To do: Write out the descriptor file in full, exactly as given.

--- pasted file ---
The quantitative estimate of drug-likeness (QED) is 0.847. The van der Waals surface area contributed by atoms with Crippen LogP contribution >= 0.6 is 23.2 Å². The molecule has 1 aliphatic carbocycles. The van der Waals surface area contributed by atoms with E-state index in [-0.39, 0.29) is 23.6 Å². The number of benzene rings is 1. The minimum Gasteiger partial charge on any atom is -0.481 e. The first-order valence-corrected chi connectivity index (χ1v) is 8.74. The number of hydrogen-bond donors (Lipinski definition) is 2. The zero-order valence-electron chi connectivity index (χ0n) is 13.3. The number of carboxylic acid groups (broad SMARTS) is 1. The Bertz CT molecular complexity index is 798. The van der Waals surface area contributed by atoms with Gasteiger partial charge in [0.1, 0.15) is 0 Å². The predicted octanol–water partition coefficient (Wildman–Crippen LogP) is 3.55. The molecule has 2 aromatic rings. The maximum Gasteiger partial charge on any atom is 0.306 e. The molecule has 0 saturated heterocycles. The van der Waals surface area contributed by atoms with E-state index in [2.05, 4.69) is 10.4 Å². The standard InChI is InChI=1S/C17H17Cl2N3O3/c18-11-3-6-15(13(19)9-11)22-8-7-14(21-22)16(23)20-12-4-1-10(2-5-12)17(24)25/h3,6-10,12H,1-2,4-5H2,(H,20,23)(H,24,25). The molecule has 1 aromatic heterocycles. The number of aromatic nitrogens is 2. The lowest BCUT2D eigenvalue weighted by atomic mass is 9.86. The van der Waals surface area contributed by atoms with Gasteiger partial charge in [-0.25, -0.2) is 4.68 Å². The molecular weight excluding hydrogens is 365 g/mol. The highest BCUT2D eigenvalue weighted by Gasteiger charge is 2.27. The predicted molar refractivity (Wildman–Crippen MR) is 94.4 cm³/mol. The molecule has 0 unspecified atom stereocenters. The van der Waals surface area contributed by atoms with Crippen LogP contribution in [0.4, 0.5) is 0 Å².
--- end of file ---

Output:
The quantitative estimate of drug-likeness (QED) is 0.847. The van der Waals surface area contributed by atoms with Crippen LogP contribution >= 0.6 is 23.2 Å². The molecule has 1 aliphatic carbocycles. The van der Waals surface area contributed by atoms with E-state index in [-0.39, 0.29) is 23.6 Å². The number of benzene rings is 1. The minimum Gasteiger partial charge on any atom is -0.481 e. The first-order valence-corrected chi connectivity index (χ1v) is 8.74. The number of hydrogen-bond donors (Lipinski definition) is 2. The zero-order valence-electron chi connectivity index (χ0n) is 13.3. The number of carboxylic acid groups (broad SMARTS) is 1. The Bertz CT molecular complexity index is 798. The van der Waals surface area contributed by atoms with Gasteiger partial charge in [0.1, 0.15) is 0 Å². The predicted octanol–water partition coefficient (Wildman–Crippen LogP) is 3.55. The molecule has 2 aromatic rings. The maximum Gasteiger partial charge on any atom is 0.306 e. The molecule has 0 saturated heterocycles. The van der Waals surface area contributed by atoms with E-state index in [2.05, 4.69) is 10.4 Å². The standard InChI is InChI=1S/C17H17Cl2N3O3/c18-11-3-6-15(13(19)9-11)22-8-7-14(21-22)16(23)20-12-4-1-10(2-5-12)17(24)25/h3,6-10,12H,1-2,4-5H2,(H,20,23)(H,24,25). The molecule has 1 aromatic heterocycles. The number of aromatic nitrogens is 2. The lowest BCUT2D eigenvalue weighted by atomic mass is 9.86. The van der Waals surface area contributed by atoms with Gasteiger partial charge in [-0.25, -0.2) is 4.68 Å². The molecular weight excluding hydrogens is 365 g/mol. The highest BCUT2D eigenvalue weighted by Gasteiger charge is 2.27. The predicted molar refractivity (Wildman–Crippen MR) is 94.4 cm³/mol. The molecule has 0 unspecified atom stereocenters. The van der Waals surface area contributed by atoms with Crippen LogP contribution in [0.4, 0.5) is 0 Å².